10.12. Models for Data along Transects: Poisson, Exponential, Weibull, and Removal Observation Models
            10.13. Occupancy Modeling of a Community of Species
            10.14. Modeling Wiggly Covariate Relationships: Penalized Splines in Hierarchical Models
            10.15. Summary and Outlook
        Chapter 11. Hierarchical Models for Communities
            11.1. Introduction
            11.2. Simulation of a Metacommunity
            11.3. Metacommunity Data from the Swiss Breeding Bird Survey MHB
            11.4. Overview of Some Models for Metacommunities
            11.5. Community Models That Ignore Species Identity
            11.6. Community Models that Fully Retain Species Identity
            11.7. The Dorazio/Royle (DR) Community Occupancy Model with Data Augmentation (DA)
            11.8. Inferences Based on the Estimated Z Matrix: Similarity among Sites and Species
            11.9. Species Richness Maps and Species Accumulation Curves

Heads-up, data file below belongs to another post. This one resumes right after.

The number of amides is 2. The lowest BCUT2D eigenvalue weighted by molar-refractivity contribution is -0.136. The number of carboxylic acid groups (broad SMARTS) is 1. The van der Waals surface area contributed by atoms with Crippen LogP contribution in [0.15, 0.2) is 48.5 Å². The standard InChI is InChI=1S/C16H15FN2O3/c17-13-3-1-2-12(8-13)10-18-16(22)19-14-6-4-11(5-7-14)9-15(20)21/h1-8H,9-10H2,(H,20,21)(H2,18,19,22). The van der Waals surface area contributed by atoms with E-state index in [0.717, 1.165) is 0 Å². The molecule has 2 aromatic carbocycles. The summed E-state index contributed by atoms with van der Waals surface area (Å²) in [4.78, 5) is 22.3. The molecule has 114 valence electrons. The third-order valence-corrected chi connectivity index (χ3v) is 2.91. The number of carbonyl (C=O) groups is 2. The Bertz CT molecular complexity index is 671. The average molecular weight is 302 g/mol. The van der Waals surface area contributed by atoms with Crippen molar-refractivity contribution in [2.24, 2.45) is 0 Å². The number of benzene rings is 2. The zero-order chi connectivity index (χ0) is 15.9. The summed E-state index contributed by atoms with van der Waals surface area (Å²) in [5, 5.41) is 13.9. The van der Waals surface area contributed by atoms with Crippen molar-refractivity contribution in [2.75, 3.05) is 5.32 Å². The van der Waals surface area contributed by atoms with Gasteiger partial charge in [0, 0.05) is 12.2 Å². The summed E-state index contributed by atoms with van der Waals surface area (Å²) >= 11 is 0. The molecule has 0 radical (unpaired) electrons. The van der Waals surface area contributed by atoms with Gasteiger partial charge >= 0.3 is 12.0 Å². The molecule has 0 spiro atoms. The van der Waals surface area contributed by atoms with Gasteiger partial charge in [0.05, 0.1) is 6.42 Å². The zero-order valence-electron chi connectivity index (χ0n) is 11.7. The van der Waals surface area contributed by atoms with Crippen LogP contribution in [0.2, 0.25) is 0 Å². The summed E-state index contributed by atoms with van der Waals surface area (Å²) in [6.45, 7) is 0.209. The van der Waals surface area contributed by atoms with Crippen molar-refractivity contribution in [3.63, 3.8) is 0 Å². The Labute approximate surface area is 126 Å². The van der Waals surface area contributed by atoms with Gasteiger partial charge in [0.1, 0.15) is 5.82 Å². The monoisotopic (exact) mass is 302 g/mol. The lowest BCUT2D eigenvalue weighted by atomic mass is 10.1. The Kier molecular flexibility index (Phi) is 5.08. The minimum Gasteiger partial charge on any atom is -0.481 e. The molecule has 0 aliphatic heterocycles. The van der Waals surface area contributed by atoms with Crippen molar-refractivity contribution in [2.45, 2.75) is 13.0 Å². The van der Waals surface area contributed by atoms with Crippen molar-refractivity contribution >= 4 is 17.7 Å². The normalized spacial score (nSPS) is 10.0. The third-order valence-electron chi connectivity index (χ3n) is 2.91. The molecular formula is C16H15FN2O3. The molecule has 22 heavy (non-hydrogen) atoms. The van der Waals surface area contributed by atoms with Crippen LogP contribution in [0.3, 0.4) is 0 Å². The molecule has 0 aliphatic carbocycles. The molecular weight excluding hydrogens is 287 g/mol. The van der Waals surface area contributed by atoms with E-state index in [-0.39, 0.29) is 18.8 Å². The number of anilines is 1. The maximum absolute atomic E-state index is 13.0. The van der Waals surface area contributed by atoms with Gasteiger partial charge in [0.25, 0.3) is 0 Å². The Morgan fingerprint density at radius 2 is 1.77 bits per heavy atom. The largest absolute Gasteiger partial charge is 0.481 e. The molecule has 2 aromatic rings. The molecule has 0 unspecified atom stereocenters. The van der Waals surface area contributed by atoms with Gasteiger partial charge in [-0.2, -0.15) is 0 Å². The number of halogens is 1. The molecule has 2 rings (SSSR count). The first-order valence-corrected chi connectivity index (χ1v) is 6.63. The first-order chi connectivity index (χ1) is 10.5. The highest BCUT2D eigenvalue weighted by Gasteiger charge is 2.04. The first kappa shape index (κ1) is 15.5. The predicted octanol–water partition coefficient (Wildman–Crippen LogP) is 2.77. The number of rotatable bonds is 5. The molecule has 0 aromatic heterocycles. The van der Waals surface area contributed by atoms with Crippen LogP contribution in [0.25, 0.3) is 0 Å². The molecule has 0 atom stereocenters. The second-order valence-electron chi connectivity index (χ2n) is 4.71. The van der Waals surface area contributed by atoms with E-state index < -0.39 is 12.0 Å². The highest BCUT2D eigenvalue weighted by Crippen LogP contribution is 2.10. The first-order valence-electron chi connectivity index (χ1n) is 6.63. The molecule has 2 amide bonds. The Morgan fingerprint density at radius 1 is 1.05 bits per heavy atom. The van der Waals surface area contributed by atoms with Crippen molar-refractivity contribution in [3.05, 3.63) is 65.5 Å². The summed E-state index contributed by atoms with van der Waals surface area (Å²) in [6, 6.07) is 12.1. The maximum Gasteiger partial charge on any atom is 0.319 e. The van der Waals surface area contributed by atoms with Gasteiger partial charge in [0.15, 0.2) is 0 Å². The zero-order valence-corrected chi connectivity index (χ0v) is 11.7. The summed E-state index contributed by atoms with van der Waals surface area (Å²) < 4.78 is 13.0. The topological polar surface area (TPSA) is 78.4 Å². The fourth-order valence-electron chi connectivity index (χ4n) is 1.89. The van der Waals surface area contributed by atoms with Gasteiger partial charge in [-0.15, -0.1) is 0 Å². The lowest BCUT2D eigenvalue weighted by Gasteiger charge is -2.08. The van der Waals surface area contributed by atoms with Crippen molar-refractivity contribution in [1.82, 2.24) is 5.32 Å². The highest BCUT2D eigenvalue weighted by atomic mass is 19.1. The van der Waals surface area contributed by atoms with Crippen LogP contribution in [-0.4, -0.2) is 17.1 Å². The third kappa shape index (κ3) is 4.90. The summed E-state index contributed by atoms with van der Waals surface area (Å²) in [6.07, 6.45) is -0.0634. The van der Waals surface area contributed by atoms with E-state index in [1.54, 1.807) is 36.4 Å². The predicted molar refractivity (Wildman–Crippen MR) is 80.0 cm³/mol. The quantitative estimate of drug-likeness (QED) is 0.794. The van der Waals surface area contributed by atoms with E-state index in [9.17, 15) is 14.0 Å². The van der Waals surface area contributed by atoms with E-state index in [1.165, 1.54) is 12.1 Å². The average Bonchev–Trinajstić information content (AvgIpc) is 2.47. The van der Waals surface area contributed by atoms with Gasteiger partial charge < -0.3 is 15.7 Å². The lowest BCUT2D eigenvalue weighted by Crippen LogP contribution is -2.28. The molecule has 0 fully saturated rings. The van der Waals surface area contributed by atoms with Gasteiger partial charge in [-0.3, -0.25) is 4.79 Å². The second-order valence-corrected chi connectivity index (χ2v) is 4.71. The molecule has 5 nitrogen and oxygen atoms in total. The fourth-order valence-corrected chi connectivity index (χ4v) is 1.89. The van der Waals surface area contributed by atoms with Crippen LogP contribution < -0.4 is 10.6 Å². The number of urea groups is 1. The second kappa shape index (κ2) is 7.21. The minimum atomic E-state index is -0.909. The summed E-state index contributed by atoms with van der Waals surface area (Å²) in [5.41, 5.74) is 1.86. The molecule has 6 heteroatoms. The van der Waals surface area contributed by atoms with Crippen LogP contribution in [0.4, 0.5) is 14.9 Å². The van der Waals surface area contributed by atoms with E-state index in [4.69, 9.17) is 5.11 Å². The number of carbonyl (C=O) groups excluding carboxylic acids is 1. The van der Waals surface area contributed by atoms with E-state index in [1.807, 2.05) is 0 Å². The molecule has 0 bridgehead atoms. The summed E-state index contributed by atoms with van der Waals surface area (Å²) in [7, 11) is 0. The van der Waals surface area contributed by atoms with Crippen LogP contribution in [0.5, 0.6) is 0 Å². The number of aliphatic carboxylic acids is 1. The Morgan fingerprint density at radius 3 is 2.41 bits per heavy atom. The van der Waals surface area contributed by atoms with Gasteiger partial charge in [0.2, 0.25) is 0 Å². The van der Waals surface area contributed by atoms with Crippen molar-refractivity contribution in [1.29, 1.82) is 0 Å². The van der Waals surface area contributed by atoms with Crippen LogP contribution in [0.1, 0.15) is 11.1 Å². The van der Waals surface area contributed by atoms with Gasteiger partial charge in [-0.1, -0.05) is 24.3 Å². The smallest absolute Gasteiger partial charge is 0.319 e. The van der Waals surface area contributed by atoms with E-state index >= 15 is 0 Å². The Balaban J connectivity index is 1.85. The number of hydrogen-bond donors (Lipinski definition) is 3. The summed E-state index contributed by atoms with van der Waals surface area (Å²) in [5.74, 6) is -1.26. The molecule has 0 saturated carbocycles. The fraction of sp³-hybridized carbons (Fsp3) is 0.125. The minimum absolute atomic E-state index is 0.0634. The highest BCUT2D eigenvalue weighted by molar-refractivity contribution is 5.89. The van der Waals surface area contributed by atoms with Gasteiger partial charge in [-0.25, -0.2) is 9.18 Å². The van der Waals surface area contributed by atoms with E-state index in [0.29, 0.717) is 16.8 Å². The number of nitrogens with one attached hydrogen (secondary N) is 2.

11.10. Community N-mixture (or Dorazio/Royle/Yamaura - DRY) Models
            11.11. Summary and Outlook
    Summary and Conclusion
    Author Index
    Subject Index

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Dr Marc Kéry is a Population Ecologist with the Swiss Ornithological Institute and a courtesy professor ("Privatdozent") at the University of Zürich/Switzerland, from where he received his PhD in Ecology in 2000. He is an expert in the estimation and modeling of abundance, distribution and species richness in "metapopulation designs" (i.e., collections of replicate sites). For most of his work, he uses the Bayesian model fitting software BUGS and JAGS, about which he has published two books with Academic Press (2010 and 2012). He has authored/coauthored 70 peer-reviewed articles and four book chapters. Since 2007, and for a total of 103 days, he has taught 23 statistical modeling workshops about the methods in the proposed book at research institutes and universities all over the world.

Dr J. Royle is currently a Research Statistician at the U.S. Geological Survey's Patuxent Wildlife Research Center. His research is focused on the application of probability and statistics to ecological problems, especially those related to animal sampling and demographic modeling. Much of his research over the last 10 years has been devoted to the development of methods illustrated in our new book. He has authored or coauthored more than 100 journal articles, and co-authored the books Spatial Capture Recapture, Hierarchical Modeling and Inference in Ecology and Occupancy Estimation and Modeling: Inferring Patterns and Dynamics of Species Occurrence, all published by Academic Press.